In August we saw the release of the report from the International Panel on Climate Change (IPCC), Climate Change 2021: the Physical Science Basis.[1] The report provides the latest information on past warming and future warming projections, showing how and why the climate has changed to date, and including an improved understanding of how humans have influenced the climate, including by driving extreme events like droughts, floods and fires. It represents the world’s highest-level of scientific consensus on global warming.

Our colleagues at Oxfam International are calling the report “…the most compelling wake-up call yet for global industry to switch from oil, gas and coal to renewables,” and they are urging governments to drive this transition through policy and laws. Ahead of the Glasgow COP26, when the world will come together again to consider what global action to take, it’s critically urgent that our government is heeding the warnings from the latest science.

Climate change harms vulnerable communities across the globe

The IPCC report tells us that climate change is happening now, and that global warming is already one of the most harmful drivers of worsening hunger and starvation, migration, poverty and inequality all over the world. In recent years, already with 1°C of global heating, there have been deadly cyclones in Asia and Central America, huge locust swarms across Africa.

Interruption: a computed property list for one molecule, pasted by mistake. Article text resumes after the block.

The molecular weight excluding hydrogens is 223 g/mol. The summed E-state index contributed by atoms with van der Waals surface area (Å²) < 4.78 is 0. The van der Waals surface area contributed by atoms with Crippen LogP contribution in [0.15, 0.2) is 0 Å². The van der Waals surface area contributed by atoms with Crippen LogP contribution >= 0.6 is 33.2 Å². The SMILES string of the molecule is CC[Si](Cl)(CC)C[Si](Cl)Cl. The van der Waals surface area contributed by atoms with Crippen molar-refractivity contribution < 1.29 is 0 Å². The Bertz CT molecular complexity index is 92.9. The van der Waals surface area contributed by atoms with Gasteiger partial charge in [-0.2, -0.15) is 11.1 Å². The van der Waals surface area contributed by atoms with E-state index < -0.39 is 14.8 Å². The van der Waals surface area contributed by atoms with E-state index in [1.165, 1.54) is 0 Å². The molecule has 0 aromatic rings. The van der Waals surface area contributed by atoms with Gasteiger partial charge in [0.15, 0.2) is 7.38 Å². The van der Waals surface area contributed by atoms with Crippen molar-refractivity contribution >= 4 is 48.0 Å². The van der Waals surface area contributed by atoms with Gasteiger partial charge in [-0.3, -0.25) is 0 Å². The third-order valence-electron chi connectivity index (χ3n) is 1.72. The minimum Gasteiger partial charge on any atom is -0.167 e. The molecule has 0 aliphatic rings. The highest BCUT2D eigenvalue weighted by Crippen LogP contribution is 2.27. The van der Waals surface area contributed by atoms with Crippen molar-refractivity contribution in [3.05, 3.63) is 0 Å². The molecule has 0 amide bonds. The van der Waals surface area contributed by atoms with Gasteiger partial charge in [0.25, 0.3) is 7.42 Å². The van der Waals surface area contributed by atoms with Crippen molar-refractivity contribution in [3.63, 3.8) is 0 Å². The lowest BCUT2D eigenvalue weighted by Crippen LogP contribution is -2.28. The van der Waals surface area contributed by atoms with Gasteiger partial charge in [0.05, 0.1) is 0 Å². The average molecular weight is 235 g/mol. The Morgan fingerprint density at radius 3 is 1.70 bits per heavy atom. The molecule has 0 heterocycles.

In the last six years cyclones Pam, Winston and Harold have devastated communities in the Solomon Islands, Vanuatu, Fiji and Tonga leading to coastline erosion, raising water table salinity, and reducing crop yields and supplies of freshwater with some communities being forced to relocate.

Over the past 10 years, more people around the world have been forced from their homes by extreme weather-related disasters than for any other single reason ― 20 million a year, or one person every two seconds. The number of climate-related disasters has tripled in 30 years. Since 2000, the UN estimates that 1.23 million people have died and 4.2 billion have been affected by droughts, floods and wildfires.

We must act now to limit warming to 1.5°C

While there is no ‘safe’ level of warming, 1.5°C has long been considered a limit to avoid the worst impacts. Multiple lines of evidence indicate that we will soon exceed 1.5°C of warming above pre-industrial levels, expected in the early to mid-2030s, unless we take strong action now.[2] A new report by Greenpeace on the state of climate in the Pacific concludes that if all current pledges to reduce global greenhouse gas emissions by the world’s nations are achieved, the world is still projected to heat by a median estimate of 2.4°C by 2100, with a possible range of 1.9 to 3.0°C.[3]